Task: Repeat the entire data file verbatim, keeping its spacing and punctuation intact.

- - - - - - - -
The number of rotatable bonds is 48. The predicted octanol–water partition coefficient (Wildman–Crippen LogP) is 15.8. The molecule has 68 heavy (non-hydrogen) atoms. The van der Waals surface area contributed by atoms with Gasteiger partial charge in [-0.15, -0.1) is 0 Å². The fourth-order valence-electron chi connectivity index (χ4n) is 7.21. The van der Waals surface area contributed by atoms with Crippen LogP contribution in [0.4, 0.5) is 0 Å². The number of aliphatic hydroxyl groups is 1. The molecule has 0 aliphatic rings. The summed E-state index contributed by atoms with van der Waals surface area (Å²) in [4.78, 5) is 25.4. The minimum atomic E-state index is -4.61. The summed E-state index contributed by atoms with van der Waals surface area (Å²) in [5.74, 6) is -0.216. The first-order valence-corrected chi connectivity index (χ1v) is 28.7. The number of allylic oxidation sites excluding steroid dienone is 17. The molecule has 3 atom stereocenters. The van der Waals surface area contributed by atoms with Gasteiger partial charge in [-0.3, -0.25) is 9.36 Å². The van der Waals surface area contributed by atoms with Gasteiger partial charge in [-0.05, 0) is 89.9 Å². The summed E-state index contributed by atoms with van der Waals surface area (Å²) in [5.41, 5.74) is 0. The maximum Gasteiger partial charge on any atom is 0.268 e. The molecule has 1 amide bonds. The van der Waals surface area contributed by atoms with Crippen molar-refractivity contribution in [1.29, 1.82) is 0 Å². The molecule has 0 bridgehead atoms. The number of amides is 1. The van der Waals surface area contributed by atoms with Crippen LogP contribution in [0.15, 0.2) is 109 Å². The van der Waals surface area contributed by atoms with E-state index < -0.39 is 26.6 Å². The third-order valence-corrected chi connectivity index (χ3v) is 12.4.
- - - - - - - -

The number of rotatable bonds is 48. The predicted octanol–water partition coefficient (Wildman–Crippen LogP) is 15.8. The molecule has 68 heavy (non-hydrogen) atoms. The van der Waals surface area contributed by atoms with Gasteiger partial charge in [-0.15, -0.1) is 0 Å². The fourth-order valence-electron chi connectivity index (χ4n) is 7.21. The van der Waals surface area contributed by atoms with Crippen LogP contribution in [0.4, 0.5) is 0 Å². The number of aliphatic hydroxyl groups is 1. The molecule has 0 aliphatic rings. The summed E-state index contributed by atoms with van der Waals surface area (Å²) in [4.78, 5) is 25.4. The minimum atomic E-state index is -4.61. The summed E-state index contributed by atoms with van der Waals surface area (Å²) in [5.74, 6) is -0.216. The first-order valence-corrected chi connectivity index (χ1v) is 28.7. The number of allylic oxidation sites excluding steroid dienone is 17. The molecule has 3 atom stereocenters. The van der Waals surface area contributed by atoms with Gasteiger partial charge in [-0.3, -0.25) is 9.36 Å². The van der Waals surface area contributed by atoms with Gasteiger partial charge in [-0.05, 0) is 89.9 Å². The summed E-state index contributed by atoms with van der Waals surface area (Å²) in [5.41, 5.74) is 0. The maximum Gasteiger partial charge on any atom is 0.268 e. The molecule has 1 amide bonds. The van der Waals surface area contributed by atoms with Crippen molar-refractivity contribution in [1.29, 1.82) is 0 Å². The molecule has 0 bridgehead atoms. The number of amides is 1. The van der Waals surface area contributed by atoms with Crippen LogP contribution in [0.15, 0.2) is 109 Å². The van der Waals surface area contributed by atoms with E-state index < -0.39 is 26.6 Å². The third-order valence-corrected chi connectivity index (χ3v) is 12.4.